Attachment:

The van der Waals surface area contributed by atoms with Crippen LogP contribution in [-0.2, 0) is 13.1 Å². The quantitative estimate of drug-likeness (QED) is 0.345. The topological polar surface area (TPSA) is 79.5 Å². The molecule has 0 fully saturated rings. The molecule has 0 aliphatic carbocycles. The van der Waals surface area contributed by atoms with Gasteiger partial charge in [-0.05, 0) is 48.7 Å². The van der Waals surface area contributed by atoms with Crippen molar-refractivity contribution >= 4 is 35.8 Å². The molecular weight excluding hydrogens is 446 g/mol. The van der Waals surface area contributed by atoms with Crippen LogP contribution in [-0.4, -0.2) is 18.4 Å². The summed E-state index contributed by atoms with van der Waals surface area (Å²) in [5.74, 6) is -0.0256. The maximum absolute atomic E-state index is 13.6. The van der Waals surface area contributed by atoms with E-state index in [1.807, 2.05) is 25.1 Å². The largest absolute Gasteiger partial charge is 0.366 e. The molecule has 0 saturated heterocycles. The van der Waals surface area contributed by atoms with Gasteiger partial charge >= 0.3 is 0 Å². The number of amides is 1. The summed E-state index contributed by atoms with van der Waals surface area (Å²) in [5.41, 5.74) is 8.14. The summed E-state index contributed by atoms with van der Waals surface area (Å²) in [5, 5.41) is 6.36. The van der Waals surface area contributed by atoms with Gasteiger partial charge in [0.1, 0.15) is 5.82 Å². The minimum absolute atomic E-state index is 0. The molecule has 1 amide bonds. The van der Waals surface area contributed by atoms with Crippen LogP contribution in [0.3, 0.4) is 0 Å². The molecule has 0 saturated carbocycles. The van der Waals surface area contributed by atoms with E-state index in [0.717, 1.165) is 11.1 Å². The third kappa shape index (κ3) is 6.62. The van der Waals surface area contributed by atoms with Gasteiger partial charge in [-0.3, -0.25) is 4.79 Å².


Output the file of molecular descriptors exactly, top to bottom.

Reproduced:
The van der Waals surface area contributed by atoms with Crippen LogP contribution in [-0.2, 0) is 13.1 Å². The quantitative estimate of drug-likeness (QED) is 0.345. The topological polar surface area (TPSA) is 79.5 Å². The molecule has 0 fully saturated rings. The molecule has 0 aliphatic carbocycles. The van der Waals surface area contributed by atoms with Gasteiger partial charge in [-0.05, 0) is 48.7 Å². The van der Waals surface area contributed by atoms with Crippen molar-refractivity contribution >= 4 is 35.8 Å². The molecular weight excluding hydrogens is 446 g/mol. The van der Waals surface area contributed by atoms with Crippen LogP contribution in [-0.4, -0.2) is 18.4 Å². The summed E-state index contributed by atoms with van der Waals surface area (Å²) in [5.74, 6) is -0.0256. The maximum absolute atomic E-state index is 13.6. The van der Waals surface area contributed by atoms with E-state index in [1.807, 2.05) is 25.1 Å². The largest absolute Gasteiger partial charge is 0.366 e. The molecule has 0 saturated heterocycles. The van der Waals surface area contributed by atoms with Gasteiger partial charge >= 0.3 is 0 Å². The number of amides is 1. The summed E-state index contributed by atoms with van der Waals surface area (Å²) in [5.41, 5.74) is 8.14. The summed E-state index contributed by atoms with van der Waals surface area (Å²) in [5, 5.41) is 6.36. The van der Waals surface area contributed by atoms with Gasteiger partial charge in [0.1, 0.15) is 5.82 Å². The minimum absolute atomic E-state index is 0. The molecule has 1 amide bonds. The van der Waals surface area contributed by atoms with Crippen LogP contribution in [0.3, 0.4) is 0 Å². The molecule has 0 saturated carbocycles. The van der Waals surface area contributed by atoms with E-state index in [0.717, 1.165) is 11.1 Å². The third kappa shape index (κ3) is 6.62. The van der Waals surface area contributed by atoms with Gasteiger partial charge in [-0.3, -0.25) is 4.79 Å².